How Can We Use Technology In Broadcasting To Educate The Future Generation?
Nov 3, 2020 by Mardhiah Nasir for IEEE Broadcast Technology Society
We are honoured to have been invited as a writer for Women in Broadcast, IEEE Broadcast Technology Society. The Q3 2020 Edition features Mardhiah Nasir, VP of Sales in discussing “How Can We Use Technology In Broadcasting To Educate The Future Generation?”; the implementation of technology in the education sector for future generations.
Hosted by Samina Husain, BTS AdCom Member, turn to page 43 for what Mardhiah and other Women in Broadcast globally have to say.
How about we use broadcasting beyond just entertainment or edutainment – pure education learning environment?
There is no doubt that the Broadcasting Over-the-Top (OTT) Video-on-demand phenomenon has transcended beyond just entertainment. When you think of Broadcasting and OTT video on demand, you just do not stop at Netflix or Amazon Prime anymore.
Globally, the number of students enrolled in higher education has more than doubled since 2000. That figure doesn’t include primary and secondary education, which accounts for another 1.3 billion students globally. While pandemics are not the typical cause for school emergency closures, the need for live streaming classrooms and online education solutions has made itself well known in recent months since the coronavirus has made its way around the world. Digital distant learning would also be useful during blizzards, hurricanes and other natural crises. For months, our future generations were not allowed to go to schools nor sit for an exam – how can we assist?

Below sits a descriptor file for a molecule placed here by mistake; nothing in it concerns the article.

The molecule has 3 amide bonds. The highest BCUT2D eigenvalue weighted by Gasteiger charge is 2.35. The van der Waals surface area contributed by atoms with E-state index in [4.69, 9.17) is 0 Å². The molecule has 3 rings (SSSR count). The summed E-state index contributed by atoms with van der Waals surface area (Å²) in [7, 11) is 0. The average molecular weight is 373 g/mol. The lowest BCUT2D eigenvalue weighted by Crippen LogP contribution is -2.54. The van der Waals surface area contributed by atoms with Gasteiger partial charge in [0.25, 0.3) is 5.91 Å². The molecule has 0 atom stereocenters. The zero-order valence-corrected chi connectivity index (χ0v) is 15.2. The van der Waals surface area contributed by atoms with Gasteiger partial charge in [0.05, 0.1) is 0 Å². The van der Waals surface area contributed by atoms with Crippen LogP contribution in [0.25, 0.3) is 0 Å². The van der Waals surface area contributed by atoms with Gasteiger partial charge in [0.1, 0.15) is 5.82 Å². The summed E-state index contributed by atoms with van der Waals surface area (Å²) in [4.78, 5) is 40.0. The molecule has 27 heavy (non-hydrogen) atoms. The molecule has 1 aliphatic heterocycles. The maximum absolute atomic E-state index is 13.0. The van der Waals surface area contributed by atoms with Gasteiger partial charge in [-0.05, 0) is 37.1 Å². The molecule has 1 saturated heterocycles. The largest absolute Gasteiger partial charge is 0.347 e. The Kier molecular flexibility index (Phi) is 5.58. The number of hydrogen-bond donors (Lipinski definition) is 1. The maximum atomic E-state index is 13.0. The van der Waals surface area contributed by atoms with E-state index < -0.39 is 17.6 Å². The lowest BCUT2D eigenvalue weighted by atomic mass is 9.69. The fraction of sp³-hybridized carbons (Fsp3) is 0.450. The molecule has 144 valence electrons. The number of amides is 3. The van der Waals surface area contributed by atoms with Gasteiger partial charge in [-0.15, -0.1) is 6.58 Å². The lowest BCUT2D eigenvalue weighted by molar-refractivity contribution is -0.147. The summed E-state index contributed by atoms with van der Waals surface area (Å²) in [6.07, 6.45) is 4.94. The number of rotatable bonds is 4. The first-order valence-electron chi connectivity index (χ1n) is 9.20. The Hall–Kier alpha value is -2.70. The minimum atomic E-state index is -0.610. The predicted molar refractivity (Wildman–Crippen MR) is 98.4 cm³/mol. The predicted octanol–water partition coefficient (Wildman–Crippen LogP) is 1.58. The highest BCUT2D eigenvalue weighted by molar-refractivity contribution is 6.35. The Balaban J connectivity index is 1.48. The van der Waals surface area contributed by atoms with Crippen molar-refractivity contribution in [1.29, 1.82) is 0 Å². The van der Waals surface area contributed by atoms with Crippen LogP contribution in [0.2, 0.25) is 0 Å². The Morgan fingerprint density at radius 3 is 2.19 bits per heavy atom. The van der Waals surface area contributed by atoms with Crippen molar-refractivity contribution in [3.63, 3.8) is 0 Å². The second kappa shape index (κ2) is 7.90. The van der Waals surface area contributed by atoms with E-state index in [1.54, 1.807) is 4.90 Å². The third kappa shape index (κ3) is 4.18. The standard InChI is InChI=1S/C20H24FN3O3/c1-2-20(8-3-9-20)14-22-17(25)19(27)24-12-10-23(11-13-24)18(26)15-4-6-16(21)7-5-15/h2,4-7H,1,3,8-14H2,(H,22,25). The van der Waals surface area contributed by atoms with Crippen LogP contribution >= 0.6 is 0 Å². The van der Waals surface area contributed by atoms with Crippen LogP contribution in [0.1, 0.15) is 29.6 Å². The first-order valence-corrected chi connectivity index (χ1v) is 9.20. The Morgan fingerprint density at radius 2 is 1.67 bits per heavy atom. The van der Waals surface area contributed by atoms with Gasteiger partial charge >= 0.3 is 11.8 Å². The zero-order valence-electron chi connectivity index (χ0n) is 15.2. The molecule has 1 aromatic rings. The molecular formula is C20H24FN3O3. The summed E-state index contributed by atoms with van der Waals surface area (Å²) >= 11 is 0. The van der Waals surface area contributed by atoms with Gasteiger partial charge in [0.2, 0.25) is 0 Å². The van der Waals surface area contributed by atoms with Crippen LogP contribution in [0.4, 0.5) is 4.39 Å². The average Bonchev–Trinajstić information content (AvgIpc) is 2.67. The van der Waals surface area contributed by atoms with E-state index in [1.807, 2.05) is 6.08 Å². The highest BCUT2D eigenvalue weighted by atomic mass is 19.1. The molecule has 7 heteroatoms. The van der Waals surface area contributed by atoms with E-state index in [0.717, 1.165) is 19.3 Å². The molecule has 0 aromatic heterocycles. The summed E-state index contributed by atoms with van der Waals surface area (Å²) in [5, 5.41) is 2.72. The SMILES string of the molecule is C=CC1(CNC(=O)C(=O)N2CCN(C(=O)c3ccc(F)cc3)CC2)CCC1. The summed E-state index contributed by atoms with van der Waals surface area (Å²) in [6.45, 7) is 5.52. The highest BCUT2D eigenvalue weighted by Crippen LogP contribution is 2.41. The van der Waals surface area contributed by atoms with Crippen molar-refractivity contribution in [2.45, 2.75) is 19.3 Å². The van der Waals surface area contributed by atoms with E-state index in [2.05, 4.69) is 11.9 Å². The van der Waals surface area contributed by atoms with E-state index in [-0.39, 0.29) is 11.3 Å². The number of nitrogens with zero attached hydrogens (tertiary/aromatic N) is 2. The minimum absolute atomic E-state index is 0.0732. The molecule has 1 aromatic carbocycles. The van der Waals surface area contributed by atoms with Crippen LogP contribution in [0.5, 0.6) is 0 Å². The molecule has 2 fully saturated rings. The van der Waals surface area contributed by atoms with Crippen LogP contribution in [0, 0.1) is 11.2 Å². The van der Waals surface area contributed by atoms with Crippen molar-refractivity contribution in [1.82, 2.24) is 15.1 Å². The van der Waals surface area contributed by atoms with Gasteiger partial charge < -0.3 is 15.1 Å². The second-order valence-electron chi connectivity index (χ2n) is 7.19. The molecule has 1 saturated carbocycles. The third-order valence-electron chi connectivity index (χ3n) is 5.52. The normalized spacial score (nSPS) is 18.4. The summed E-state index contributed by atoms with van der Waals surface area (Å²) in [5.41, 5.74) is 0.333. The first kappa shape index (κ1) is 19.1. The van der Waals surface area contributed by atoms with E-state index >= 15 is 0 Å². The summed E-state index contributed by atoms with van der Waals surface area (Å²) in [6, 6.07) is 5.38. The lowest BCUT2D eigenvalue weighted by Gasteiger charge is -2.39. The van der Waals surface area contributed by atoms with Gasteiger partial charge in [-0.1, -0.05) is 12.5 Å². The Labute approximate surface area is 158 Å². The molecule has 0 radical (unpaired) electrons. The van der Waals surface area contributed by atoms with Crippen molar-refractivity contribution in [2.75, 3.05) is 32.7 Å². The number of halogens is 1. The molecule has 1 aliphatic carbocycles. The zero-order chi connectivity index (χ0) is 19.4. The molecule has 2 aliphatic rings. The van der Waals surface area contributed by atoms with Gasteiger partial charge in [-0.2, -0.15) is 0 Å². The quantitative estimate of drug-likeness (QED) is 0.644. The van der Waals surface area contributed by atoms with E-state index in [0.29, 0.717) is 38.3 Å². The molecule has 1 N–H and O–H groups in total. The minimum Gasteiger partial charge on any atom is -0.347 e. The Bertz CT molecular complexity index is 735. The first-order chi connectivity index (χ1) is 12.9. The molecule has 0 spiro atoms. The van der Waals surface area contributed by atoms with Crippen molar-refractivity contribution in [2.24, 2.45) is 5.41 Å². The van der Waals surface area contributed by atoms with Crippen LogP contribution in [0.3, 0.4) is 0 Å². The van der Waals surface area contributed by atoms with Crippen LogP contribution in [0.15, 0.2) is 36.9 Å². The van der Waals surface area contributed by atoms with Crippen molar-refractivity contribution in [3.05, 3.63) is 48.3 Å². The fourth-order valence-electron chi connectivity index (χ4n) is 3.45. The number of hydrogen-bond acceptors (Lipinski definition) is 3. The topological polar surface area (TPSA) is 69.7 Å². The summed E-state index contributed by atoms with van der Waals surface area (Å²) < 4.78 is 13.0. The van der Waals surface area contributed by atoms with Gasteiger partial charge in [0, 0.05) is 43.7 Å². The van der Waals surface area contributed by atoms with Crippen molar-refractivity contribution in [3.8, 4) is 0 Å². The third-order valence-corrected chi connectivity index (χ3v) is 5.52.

- Is your infrastructure ready for total turned key online learning during a crisis?
- How can learning institutions adapt to a new norm of the learning environment?
Most of these students are “digital natives” and born after 1995 who’ve grown up learning from YouTube videos. They’re comfortable with multimedia education. In fact, we’ve seen a steady rise in the use of video for education since 2008. Students expect it to be a seamless experience. More now than ever they’ve turned to online learning and continue to revolve around the digital broadcast learning environment. Therefore, to accommodate students with the education they need to thrive in a globally connected world, we must find ways to provide the type of infrastructure that will make connectivity a reality for every teacher and student in every classroom.
Learning Management System alone is not enough. Webinar alone is not enough. Combination of broadcast knowledge, content production, the right camera equipment setup, media format and codecs, universities to set up content direction, producers choosing the right technology and much more combined knowledge between stakeholders will set the precedent for future learning.